Sandoval Signpost
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  Featured Artist

Kandy Tate

Kandy Tate in her Placitas studio with her painting Santa Fe Summer (photo credit: Oli Robbins)

c. Kandy Tate

A Stream Runs Through It, oil on canvas, 16 x 20, by Kandy Tate

c. Kandy Tate

Lolita the Llama, oil on canvas, 12” x 24”, by Kandy Tate

Kandy Tate: Moments and feelings suspended in paint

—Oli Robbins
Kandy Tate’s paintings convey the sentiment of a moment. The smell of blooming tulips, the thin, crisp air surrounding Aspen trees, the colors and shapes that dance off a lake on a Spring afternoon—all of these sensations are palpable in Tate’s paintings. She successfully captures them by depicting first impressions and ignoring superfluous details. Says Tate, “When you glance at a scene, it’s what you first see. You don’t have detail, but the overall feel of it.” Like the Parisian Impressionists before her, Tate focuses on atmospheric effect—studying the play of light on objects and figures. “I’m more attracted to color, sunlight, and design, rather than exactly what it is.” Tate’s paintings are not hyper-realistic, and if they were, they may not carry the same intensity of feeling. Her compositions are reduced, her brushstrokes visible, and her colors intense and vibrant. Tate seizes and transports the viewer to passing instances in time.

“Ever since I was little,” Tate remembers, “all I wanted was to be an artist.” She grew up in Kansas, where her grandfather owned a farm and a ranch. He introduced her to art-making by drawing her pictures of the farm animals, which continue to be among Tate’s favorite subjects. In addition to landscapes, she frequently portrays goats, llamas, donkeys, and cows. “They’re kind of conversation pieces,” says Tate of her representations of the animals and their quirky personalities. At about age nine, she began taking art classes, at school and on Saturday mornings at Wichita’s art association. After high school, she went to Wichita State where, on the advice of her father, she got a degree in drawing and painting as well as art education. She went on to get Masters in both, and taught art in schools—eventually becoming head of the art department of a middle school. Tate finds great satisfaction and joy in teaching, and continues to teach classes on Landscape Oil Painting in Albuquerque and at The Range in Bernalillo.

Tate’s education in the fine arts extends beyond Wichita State. The painter also received training in Woodstock, NY in the late 70s, when the town still had, in Tate’s words, “hippie flavor.” In 2005, she traveled to Europe and studied in Paris, Florence, and Giverny. Her experience at the Louvre was one of her most memorable. She recalls “standing there with an easel, right there by the paintings, copying them. Talk about discipline and concentration—you had to forget about the swarms of people all around you.” I would have assumed that Tate mastered the “plein air” technique in France, seeing as she spent time in Giverny, home of the legendary Impressionist Claude Monet. But in fact, she learned the ins and outs of painting “en plein air,” or “in the open air” (a technique esteemed by 19th-century French painters who prioritized working in natural light), from a fellow Kansan, with whom she traveled to Taos on painting trips.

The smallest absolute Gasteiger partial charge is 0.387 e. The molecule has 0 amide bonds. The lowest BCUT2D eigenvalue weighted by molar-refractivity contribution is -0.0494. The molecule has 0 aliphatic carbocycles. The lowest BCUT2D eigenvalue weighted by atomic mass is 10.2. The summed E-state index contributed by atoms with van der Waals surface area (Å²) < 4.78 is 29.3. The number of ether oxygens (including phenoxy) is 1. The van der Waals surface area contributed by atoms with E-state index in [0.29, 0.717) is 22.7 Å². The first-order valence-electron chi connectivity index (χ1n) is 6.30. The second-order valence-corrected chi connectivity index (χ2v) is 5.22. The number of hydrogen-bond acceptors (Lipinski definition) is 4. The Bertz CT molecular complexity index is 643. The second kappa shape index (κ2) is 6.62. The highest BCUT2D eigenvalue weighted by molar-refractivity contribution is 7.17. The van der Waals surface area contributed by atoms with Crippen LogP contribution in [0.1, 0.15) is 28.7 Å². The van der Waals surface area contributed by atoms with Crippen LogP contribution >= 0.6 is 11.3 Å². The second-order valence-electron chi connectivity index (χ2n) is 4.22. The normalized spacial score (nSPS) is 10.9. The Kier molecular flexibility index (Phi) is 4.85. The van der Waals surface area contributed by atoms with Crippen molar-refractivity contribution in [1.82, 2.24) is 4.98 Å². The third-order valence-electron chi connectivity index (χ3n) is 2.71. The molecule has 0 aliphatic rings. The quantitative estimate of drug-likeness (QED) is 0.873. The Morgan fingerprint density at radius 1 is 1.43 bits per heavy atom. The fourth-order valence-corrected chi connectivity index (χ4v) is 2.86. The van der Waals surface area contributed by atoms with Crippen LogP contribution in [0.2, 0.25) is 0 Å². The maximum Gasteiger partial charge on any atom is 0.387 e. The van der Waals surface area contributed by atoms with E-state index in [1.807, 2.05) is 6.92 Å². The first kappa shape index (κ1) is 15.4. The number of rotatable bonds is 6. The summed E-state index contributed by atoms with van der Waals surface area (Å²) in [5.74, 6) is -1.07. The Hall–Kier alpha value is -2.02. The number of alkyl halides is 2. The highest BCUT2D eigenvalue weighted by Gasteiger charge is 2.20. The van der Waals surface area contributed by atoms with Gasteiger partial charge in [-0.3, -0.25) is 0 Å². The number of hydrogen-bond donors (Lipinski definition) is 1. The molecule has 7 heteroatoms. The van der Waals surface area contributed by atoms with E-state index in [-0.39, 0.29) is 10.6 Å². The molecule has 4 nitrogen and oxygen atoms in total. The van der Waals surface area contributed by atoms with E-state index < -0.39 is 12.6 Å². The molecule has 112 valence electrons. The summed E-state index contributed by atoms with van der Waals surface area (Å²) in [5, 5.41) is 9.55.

Tate’s work can be found in films such as The Big Kahuna, on metro phone book covers, and in several notable collections, including that of former first lady Barbara Bush. Mrs. Bush encountered Tate’s paintings in Missouri, outside of Kansas City. The Bushes were good friends with Tate’s husband’s aunt and uncle, whose house they were visiting when they first surveyed Tate’s work. Mrs. Bush fell in love with her early watercolors and, after returning to Washington, instructed one of her secretaries to call Tate and request a painting. When Tate listened to the voice mail on her machine she thought, “This has got to be a joke.” But after looking at her caller ID, which read “White House,” and promptly calling the number back, she realized that the Bushes were indeed to become her patrons. Tate painted Mrs. Bush and Millie (the family’s beloved Springer Spaniel) in the infamous White House Rose Garden. The oil painting first hung in the White House, and is now part of the Bush’s personal collection. A print of the painting resides in the halls of Barbara Bush Middle School in San Antonio.

The Wichita, Kansas, native—who has maintained her charming midwest accent—moved to Santa Fe in 2006, and then Placitas in 2009, when work brought her and her husband to the Albuquerque area. The two had admired New Mexico for several years prior and, while still living in Kansas, purchased a condo in Santa Fe so Tate could spend time painting the unique landscape. Like so many artists who have transplanted themselves in our beautiful state, Tate finds that New Mexico, and its epic skies and sunsets, has improved the quality of her work. “Moving here and seeing it visually all the time has really helped my colors and atmospheric conditions.” She studies light intently, watching how it “hits an object, bounces around and creates shadows.”

Tate displays her work at the Weems Gallery on Louisiana as well as in galleries in Denver, Oklahoma City, and North Carolina. Currently, she devotes most of her energy to teaching, painting, and traveling to art shows. Like teaching, art shows keep her busy and encourage her to focus on creativity and the observation of beauty. After the recent loss of her husband, Tate realized how important it is to continue pursuing passions and talents. She is more than ever immersed in her craft, allowing art to heal.

Many of Tate’s paintings are available as giclees and lithographs. To inquire about classes, or to view Tate’s paintings in person, call 424-1168. You can also visit her website at:

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